Ms. Janet Menard: I’ll let Cindy answer as to whether or not it’s a consideration that we’ve given in the past. But I can offer up the commitment that we can talk to our anti-racism and discrimination team here in the corporation. I don’t know if it’s a question that’s been asked but I definitely think it’s one that’s worth asking. I’m sure that they would be happy to weigh in on it.
Ms. Laura Mae Lindo: That’s fantastic. A little follow-up to that: Because what we’re talking about is settlement—and again, I know that you’re in the early stages of trying to figure out what a healthy settlement looks like—and we do know that there is a huge problem when it comes to accessing various things.
Which brings me to another question around job placements and that kind of stuff. I think earlier in the presentation you had mentioned that a large portion of the new immigrants and refugees who come in have higher education, right? But when it comes to employment gaps across the skilled trades, or whatever it is that we need to do, they may be overqualified for such employment. I’m wondering, in the assessment of a good program, how is that taken into consideration. So, the skills that a new immigrant is already bringing here, are we validating that, and is there a way that we’ve been taking note of when we’re placing people below what they should be doing? Does that makes sense?
Ms. Janet Menard: The short answer is yes; assessment is part of our process.
Cindy could speak to the job of the Fairness Commissioner. All of the associations that license organizations and regulate different sectors have to be very open and transparent in their expectations, so someone coming with credentials from another country could see even before they get here what the expectations are; that’s in place.
We do assessments—it’s part of the service that we provide—around people’s credentials. Sometimes that takes a lot. As I said earlier, the challenges that they face are a combination of credentials not being recognized but, often, the lack of Canadian experience, which is hard to get over when you don’t have it. This is where programs like bridge training are very effective.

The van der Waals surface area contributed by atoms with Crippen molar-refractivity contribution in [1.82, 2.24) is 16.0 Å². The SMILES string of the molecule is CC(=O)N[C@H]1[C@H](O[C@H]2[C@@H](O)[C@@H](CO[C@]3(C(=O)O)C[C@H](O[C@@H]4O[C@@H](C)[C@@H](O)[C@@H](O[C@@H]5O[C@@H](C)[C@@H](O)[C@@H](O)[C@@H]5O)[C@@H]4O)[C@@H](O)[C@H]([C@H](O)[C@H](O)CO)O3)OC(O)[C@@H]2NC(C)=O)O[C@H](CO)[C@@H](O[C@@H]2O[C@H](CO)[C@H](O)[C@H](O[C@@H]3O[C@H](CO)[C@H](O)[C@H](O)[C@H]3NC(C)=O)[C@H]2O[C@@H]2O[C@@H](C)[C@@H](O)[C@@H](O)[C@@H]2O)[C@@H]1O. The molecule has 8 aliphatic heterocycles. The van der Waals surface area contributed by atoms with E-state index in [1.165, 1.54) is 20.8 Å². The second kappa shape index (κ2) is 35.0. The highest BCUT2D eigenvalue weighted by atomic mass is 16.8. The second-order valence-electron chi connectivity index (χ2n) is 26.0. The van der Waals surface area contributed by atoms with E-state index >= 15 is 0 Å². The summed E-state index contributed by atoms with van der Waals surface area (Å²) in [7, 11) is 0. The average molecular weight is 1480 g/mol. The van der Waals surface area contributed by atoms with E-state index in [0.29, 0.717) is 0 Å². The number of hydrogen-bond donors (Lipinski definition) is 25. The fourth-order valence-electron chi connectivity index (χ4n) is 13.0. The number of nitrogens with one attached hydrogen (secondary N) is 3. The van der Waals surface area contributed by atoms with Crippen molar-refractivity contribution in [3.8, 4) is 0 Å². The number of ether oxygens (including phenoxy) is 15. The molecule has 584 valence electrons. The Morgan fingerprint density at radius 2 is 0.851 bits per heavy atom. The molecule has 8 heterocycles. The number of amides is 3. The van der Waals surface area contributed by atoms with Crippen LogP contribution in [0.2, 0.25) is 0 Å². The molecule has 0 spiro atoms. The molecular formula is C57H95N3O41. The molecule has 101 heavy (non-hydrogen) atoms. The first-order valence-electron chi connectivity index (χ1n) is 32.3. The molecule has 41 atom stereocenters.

I’ll let Cindy comment further if she wants.
Ms. Cindy Lam: Yes, absolutely. We also have a service where you inform people as much as possible, even before they get here. So if you are a professional or you are in what’s regulated in Ontario—a profession or a trade—and you wish to find information before you even arrive, we have made that available. Certainly, when you do arrive, you can contact that service and they would direct you to the right bodies, to the right organizations, that would help you through with your licensure process. That comes under the Fair Access to Regulated Professions and Compulsory Trades Act, out of which came the Fairness Commissioner, whose job it is to make sure that practices are objective, impartial, transparent and fair.
Ms. Laura Mae Lindo: One other question before I hand it over to my colleague again: Has there been any discussion or consideration to getting child care, for instance, supported, so that newcomers can actually access some of these programs?
Ms. Janet Menard: Well, I would say newcomers have the same access to child care that anyone else does. Subsidized child care is available to them as well if their income is low, but they would be treated in the same way.
I’m not aware of targeted child care, but Cindy may know otherwise.
Ms. Cindy Lam: Perhaps it’s related to the federal government in some other programs. In language training, for example, in some locations they do provide child care.
And that, going back to one of the previous questions, may be one of the reasons why some people are directed to their courses. If you are a parent and you have children that need to be looked after while you attend English classes—we have not looked at that in Ontario for our settlement and integration programs.
Ms. Laura Mae Lindo: Okay and so, sorry, my last, I promise, is: When we are looking at duplication of services, then I just want to say for the record that it is so important for us to ask newcomers who are accessing these programs why it is that they might be accessing a federal program versus a provincial one, because if it turns out that it’s because the federal is the one that offers a child care spot for them to be able to take a language class, I would hate for that to be seen as a duplication in error when, really, it might be the same program but they can’t access the other one.